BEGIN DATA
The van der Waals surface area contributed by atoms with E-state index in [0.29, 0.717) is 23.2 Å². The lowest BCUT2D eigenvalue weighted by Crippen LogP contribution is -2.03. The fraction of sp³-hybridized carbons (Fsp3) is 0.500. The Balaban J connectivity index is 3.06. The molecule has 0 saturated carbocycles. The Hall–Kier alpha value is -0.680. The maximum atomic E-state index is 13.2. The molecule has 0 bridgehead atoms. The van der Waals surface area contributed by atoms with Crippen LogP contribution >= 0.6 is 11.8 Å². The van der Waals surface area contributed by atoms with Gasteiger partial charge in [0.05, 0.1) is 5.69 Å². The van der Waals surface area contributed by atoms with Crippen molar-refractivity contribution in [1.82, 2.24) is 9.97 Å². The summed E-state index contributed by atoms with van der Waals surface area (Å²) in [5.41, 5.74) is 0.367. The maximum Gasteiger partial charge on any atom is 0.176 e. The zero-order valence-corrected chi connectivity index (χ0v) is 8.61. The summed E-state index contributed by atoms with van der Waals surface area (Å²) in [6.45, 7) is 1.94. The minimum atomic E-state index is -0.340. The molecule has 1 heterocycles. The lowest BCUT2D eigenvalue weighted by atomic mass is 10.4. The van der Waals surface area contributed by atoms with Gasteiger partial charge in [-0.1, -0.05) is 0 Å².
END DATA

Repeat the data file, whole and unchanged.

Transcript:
The van der Waals surface area contributed by atoms with E-state index in [0.29, 0.717) is 23.2 Å². The lowest BCUT2D eigenvalue weighted by Crippen LogP contribution is -2.03. The fraction of sp³-hybridized carbons (Fsp3) is 0.500. The Balaban J connectivity index is 3.06. The molecule has 0 saturated carbocycles. The Hall–Kier alpha value is -0.680. The maximum atomic E-state index is 13.2. The molecule has 0 bridgehead atoms. The van der Waals surface area contributed by atoms with Crippen LogP contribution >= 0.6 is 11.8 Å². The van der Waals surface area contributed by atoms with Gasteiger partial charge in [0.05, 0.1) is 5.69 Å². The van der Waals surface area contributed by atoms with Crippen molar-refractivity contribution in [1.82, 2.24) is 9.97 Å². The summed E-state index contributed by atoms with van der Waals surface area (Å²) in [5.41, 5.74) is 0.367. The maximum Gasteiger partial charge on any atom is 0.176 e. The zero-order valence-corrected chi connectivity index (χ0v) is 8.61. The summed E-state index contributed by atoms with van der Waals surface area (Å²) in [6.45, 7) is 1.94. The minimum atomic E-state index is -0.340. The molecule has 1 heterocycles. The lowest BCUT2D eigenvalue weighted by atomic mass is 10.4. The van der Waals surface area contributed by atoms with Gasteiger partial charge in [-0.1, -0.05) is 0 Å².